Roundup: S.Korea’s consumer price inflation hits 4-year high on bird flu, expensive oil

SEOUL-- South Korea's consumer price inflation hit the highest in over four years as bird flu and expensive crude oil boosted the headline inflation, a government report showed on Thursday.

Consumer prices advanced 2.0 percent in January from a year earlier, marking the fastest monthly increase since October 2012, according to Statistics Korea.

The consumer price inflation, which stayed below 1 percent for four months through August last year, rebounded above 1 percent in September and rose to 2 percent in the first month of this year.

The rapid spread of bird flu resulted in a surge in egg prices. Tens of millions of chickens and ducks have been destroyed since a highly pathogenic strain of avian influenza (AI) was discovered in mid-November.

About one-third of total layer chickens, which lay eggs, were culled for the H5N6 virus infection. Egg price soared 61.9 percent in January from a year earlier, after rising 8.7 percent in December.

Prices for agricultural, livestock and fishery products climbed 8.5 percent, raising the overall headline inflation by 0.67 percentage points.

Prices for white radish surged 113 percent, with those for napa cabbage and carrot jumping 79 percent and 125 percent respectively.

Rebounding crude oil prices led to an 8.4 percent increase in oil product prices, which lifted the inflation by 0.36 percentage points.

Transport costs added 3.8 percent on higher oil prices, posting the fastest gain since June 2012. Industrial goods prices also rose 1.6 percent on expensive crude oil.

Services prices advanced 2.2 percent, lifting the overall headline inflation by 1.21 percentage points, but prices for electricity, tap water and natural pulled down the inflation by 0.35 percentage points.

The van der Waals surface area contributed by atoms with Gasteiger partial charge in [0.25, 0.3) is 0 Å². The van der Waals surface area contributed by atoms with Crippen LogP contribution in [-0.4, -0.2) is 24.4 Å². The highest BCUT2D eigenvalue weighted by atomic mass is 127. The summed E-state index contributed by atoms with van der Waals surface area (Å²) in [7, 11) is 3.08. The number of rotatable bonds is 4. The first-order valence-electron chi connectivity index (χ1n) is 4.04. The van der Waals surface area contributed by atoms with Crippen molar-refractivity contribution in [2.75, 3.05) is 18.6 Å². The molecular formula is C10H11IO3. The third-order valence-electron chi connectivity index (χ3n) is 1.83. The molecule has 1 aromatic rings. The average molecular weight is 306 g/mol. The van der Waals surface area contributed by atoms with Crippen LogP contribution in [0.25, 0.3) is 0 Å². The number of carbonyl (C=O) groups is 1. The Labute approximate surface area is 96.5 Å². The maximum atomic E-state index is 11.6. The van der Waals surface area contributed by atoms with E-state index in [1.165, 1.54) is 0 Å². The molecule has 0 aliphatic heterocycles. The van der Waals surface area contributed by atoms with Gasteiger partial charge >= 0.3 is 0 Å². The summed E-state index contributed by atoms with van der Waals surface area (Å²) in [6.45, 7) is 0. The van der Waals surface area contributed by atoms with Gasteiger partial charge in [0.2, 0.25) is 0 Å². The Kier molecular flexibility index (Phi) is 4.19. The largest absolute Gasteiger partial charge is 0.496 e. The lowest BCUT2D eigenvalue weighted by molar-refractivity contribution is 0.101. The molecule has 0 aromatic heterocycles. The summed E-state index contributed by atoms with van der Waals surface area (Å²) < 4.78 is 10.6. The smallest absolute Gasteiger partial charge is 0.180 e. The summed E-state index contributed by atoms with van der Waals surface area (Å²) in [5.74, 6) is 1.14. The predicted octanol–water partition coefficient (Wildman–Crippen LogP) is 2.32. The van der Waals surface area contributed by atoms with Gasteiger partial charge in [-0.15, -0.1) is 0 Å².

Core consumer prices, which exclude volatile farm goods and oil products, rose 1.5 percent in January from a year ago. The OECD-method core prices, which exclude energy and food costs, gained 1.7 percent.

The so-called livelihood costs, which reflect prices of daily necessities, gained 2.4 percent, logging the highest rise since February 2012. It was caused by food costs that jumped 4.4 percent last month.

Fresh food prices, which include vegetables and fruits, surged 12.0 percent, keeping the double-digit growth since September last year. Fresh vegetable prices jumped 17.8 percent, leading the double-digit increase.

Despite the stronger upward pressure in the headline inflation, the Bank of Korea (BOK) is highly likely to keep a wait-and-see stance in its accommodative monetary policy on economic uncertainties at home and abroad.

South Korea's private consumption continued to weaken amid political unrest, caused by the impeachment of the president over the influence-peddling scandal.

Industrial production remained lackluster, though exports posted a double-digit expansion in January.

Households refrained from spending money amid higher debt-servicing burden. Market rates here turned upward as the U.S. Federal Reserve indicated three rate hikes this year following a quarter-percentage-point increase in its policy rate in December.

The BOK cut its benchmark rate from 3.25 percent in July 2014 to an all-time low of 1.25 percent in June last year, increasing home-backed loans among households that led to the bubble forming in the real estate market

Source: Philippines News Agency

Related posts